A retrospective on the last - and perhaps the best - of the Mustang Read More
In An Age When Bellbottoms, Big Hair, And Disco Fever Were The "In" Read More
Fifty Grand For A Mustang II? Bill Blackburn Said, "No Thanks." Read More
A look at the historical side of some of our favorite Mustangs. This Read More
Performer FE Cylinder Heads Put Stalking Power Into Ford's Prehistoric Read More
This '74 Mustang II Coupe Is Part Of Marcella Knight's Collection Of Read More
Bobby Aldrich Shows Us What A Little Imagination Can Do Read More
They Said It Was A Waste of Time... They Were Wrong Read More
Take a look at this 1976 Ford Mustang Cobra II dubbed "Blue Lightning" Read More
Bob & Vicki McLaughlin's 1977 Ford Mustang II Read More
Exclusive 1977 Ford Mustang Cobra II, featuring an aftermarket Read More
Charles Guenther Got A Classic And Then Some Read More
Ford never built a '78 Mustang convertible, right? Wrong! Read More
Owned Since New Read More
We normally think of a suspension system as coil springs, struts, Read More
As early as 1968, Ford was receiving complaints about the growing size of the Mustang, especially from stockholders who thought the Mustang was losing its sporty car appeal. In 1970, Ford president Lee Iacocca, who had spearheaded the creation of the original '65-'66 Mustang, requested concepts to return the Mustang to its original size for '74. He envisioned a more luxurious, "elegant" Mustang for the 1970s.
The first concepts for what would become the Mustang II were based on the compact Maverick and subcompact Pinto vehicles. The Pinto version eventually won out. However, by the time the new Mustang was completed, it was so completely reengineered that the only vestiges of its Pinto heritage were the rear floor pan along with a few drivetrain and chassis components.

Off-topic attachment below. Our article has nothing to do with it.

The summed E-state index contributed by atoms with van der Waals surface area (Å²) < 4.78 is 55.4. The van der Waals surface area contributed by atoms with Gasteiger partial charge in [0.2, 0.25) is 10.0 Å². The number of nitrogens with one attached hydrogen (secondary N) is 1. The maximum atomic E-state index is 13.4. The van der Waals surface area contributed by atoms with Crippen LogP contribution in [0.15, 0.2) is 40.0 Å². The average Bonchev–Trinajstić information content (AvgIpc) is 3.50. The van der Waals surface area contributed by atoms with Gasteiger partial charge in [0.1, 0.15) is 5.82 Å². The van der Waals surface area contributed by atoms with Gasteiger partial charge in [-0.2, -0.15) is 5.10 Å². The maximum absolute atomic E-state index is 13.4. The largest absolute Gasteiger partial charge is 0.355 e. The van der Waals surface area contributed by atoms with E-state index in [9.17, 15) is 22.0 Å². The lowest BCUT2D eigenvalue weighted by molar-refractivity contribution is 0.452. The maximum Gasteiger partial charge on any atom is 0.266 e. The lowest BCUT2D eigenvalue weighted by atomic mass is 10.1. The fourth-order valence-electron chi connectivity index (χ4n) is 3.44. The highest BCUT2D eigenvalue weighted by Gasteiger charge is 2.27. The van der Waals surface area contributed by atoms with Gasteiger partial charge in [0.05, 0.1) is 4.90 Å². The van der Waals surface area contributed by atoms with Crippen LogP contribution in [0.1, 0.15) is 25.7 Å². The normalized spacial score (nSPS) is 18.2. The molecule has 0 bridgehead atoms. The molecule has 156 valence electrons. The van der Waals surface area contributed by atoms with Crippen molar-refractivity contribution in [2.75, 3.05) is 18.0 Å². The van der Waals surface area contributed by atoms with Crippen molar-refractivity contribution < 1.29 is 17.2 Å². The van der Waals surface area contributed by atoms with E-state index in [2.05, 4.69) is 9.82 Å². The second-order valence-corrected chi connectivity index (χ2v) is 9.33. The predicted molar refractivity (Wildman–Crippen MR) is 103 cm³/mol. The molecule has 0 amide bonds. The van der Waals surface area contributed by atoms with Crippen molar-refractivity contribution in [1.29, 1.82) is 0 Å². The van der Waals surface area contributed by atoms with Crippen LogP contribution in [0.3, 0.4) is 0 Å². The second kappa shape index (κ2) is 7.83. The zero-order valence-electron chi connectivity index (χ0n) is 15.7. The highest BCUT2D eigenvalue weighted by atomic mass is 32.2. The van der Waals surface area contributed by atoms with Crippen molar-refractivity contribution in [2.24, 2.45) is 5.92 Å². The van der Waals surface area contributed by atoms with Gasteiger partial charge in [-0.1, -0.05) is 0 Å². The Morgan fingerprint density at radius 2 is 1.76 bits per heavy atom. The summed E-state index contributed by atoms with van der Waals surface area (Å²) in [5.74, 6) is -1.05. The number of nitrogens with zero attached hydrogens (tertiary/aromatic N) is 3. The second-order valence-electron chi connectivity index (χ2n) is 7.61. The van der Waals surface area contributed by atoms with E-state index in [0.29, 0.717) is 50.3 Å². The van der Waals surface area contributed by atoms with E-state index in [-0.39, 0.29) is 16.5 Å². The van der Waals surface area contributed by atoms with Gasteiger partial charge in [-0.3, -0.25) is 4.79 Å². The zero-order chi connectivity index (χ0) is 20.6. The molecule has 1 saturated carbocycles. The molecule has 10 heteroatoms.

The smaller '74 Mustang II was introduced near the end of August 1973 to replace the larger Mustangs of '71-'73. Available as a hardtop and notchback, it was the first Mustang model offered without a convertible - or a V-8 engine, with a four-cylinder standard and V-6 optional. Even the Mach 1 model lacked the performance becoming of its name, something not lost on the automotive enthusiast magazines of the day.
The Mustang II was not well-received at first because dealers were stocked with well-optioned models as part of Iacocca's demand for luxury, resulting in buyers driving off in less expensive Mavericks and Pintos instead. However, when the OPEC oil embargo caused low fuel supplies and rising prices just two months after the Mustang II's debut, buyers flocked to the new Mustang with its fuel-efficient engines and optional luxury upgrades, a combination that was not available in other compact cars at the time. Ford sold nearly 386,000 Mustang IIs in its first year, making it the fourth best-selling Mustang of all-time.
Offered without a V-8 engine for '74, Ford upgraded the Mustang II slightly for '75 to accommodate a 302 cubic-inch V-8. The ‘74 would be the only Mustang ever offered without a V-8 engine.
A Stallion package added performance appeal to the '76 Mustang, but it was an outsourced Cobra II package that sparked new enthusiasm for the Mustang II. Jim Wangers, who is credited with creating the '64 Pontiac GTO, approached Edsel Ford II, then on Ford's board of directors, about offering a special Mustang with Shelby-like hood and side stripes, hood scoop, front chin spoiler, and a rear spoiler. Built by Wangers' Motortown Corporation, the Cobra II did not feature enhanced engine power or handling, but did provide the Mustang II with a much-needed performance image.
For '77, Ford brought the Cobra II package in-house, offering it as a stand-alone model along with the regular hardtop, hatchback, and Ghia.
Following the "sticker musclecar" trend started by the Firebird Trans-Am, Ford introduced the Mustang II King Cobra, based on the Cobra II but equipped with black-out grille, color-keyed "lacy spoke" aluminum wheels, IMSA-like front air dam, flares in front of the wheelwells, and a "cobra" snake decal on the hood.